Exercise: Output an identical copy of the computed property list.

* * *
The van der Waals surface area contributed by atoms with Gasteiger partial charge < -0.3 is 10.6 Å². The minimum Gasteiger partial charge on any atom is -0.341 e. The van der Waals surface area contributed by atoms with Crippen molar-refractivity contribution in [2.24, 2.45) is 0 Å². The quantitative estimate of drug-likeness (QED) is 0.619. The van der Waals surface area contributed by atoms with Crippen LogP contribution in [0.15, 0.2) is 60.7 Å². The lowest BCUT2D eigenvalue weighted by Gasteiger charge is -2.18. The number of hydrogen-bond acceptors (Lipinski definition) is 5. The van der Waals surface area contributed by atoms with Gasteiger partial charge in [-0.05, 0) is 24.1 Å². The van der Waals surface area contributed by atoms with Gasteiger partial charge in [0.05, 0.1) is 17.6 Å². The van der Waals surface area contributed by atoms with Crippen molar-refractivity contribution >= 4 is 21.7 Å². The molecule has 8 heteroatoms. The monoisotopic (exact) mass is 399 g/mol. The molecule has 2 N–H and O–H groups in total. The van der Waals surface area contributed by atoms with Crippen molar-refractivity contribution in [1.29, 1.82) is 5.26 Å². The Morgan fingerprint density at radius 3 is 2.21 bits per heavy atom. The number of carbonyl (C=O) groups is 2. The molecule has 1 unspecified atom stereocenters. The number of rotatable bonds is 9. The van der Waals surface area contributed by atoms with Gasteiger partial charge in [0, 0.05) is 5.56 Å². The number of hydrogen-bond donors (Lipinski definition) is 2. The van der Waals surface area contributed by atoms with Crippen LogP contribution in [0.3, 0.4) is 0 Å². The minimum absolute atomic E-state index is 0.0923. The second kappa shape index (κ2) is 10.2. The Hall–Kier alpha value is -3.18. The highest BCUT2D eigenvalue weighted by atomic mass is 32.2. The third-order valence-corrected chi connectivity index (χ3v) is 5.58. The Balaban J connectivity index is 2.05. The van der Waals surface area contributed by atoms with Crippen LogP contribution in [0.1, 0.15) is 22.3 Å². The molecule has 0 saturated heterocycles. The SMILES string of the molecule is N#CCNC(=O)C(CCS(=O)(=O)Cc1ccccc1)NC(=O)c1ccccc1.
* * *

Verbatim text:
The van der Waals surface area contributed by atoms with Gasteiger partial charge < -0.3 is 10.6 Å². The minimum Gasteiger partial charge on any atom is -0.341 e. The van der Waals surface area contributed by atoms with Crippen molar-refractivity contribution in [2.24, 2.45) is 0 Å². The quantitative estimate of drug-likeness (QED) is 0.619. The van der Waals surface area contributed by atoms with Crippen LogP contribution in [0.15, 0.2) is 60.7 Å². The lowest BCUT2D eigenvalue weighted by Gasteiger charge is -2.18. The number of hydrogen-bond acceptors (Lipinski definition) is 5. The van der Waals surface area contributed by atoms with Gasteiger partial charge in [-0.05, 0) is 24.1 Å². The van der Waals surface area contributed by atoms with Gasteiger partial charge in [0.05, 0.1) is 17.6 Å². The van der Waals surface area contributed by atoms with Crippen molar-refractivity contribution >= 4 is 21.7 Å². The molecule has 8 heteroatoms. The monoisotopic (exact) mass is 399 g/mol. The molecule has 2 N–H and O–H groups in total. The van der Waals surface area contributed by atoms with Crippen molar-refractivity contribution in [1.29, 1.82) is 5.26 Å². The Morgan fingerprint density at radius 3 is 2.21 bits per heavy atom. The number of carbonyl (C=O) groups is 2. The molecule has 1 unspecified atom stereocenters. The number of rotatable bonds is 9. The van der Waals surface area contributed by atoms with Gasteiger partial charge in [0, 0.05) is 5.56 Å². The number of hydrogen-bond donors (Lipinski definition) is 2. The van der Waals surface area contributed by atoms with Crippen LogP contribution in [0.3, 0.4) is 0 Å². The minimum absolute atomic E-state index is 0.0923. The second kappa shape index (κ2) is 10.2. The Hall–Kier alpha value is -3.18. The highest BCUT2D eigenvalue weighted by atomic mass is 32.2. The third-order valence-corrected chi connectivity index (χ3v) is 5.58. The Balaban J connectivity index is 2.05. The van der Waals surface area contributed by atoms with Crippen LogP contribution in [0.1, 0.15) is 22.3 Å². The molecule has 0 saturated heterocycles. The SMILES string of the molecule is N#CCNC(=O)C(CCS(=O)(=O)Cc1ccccc1)NC(=O)c1ccccc1.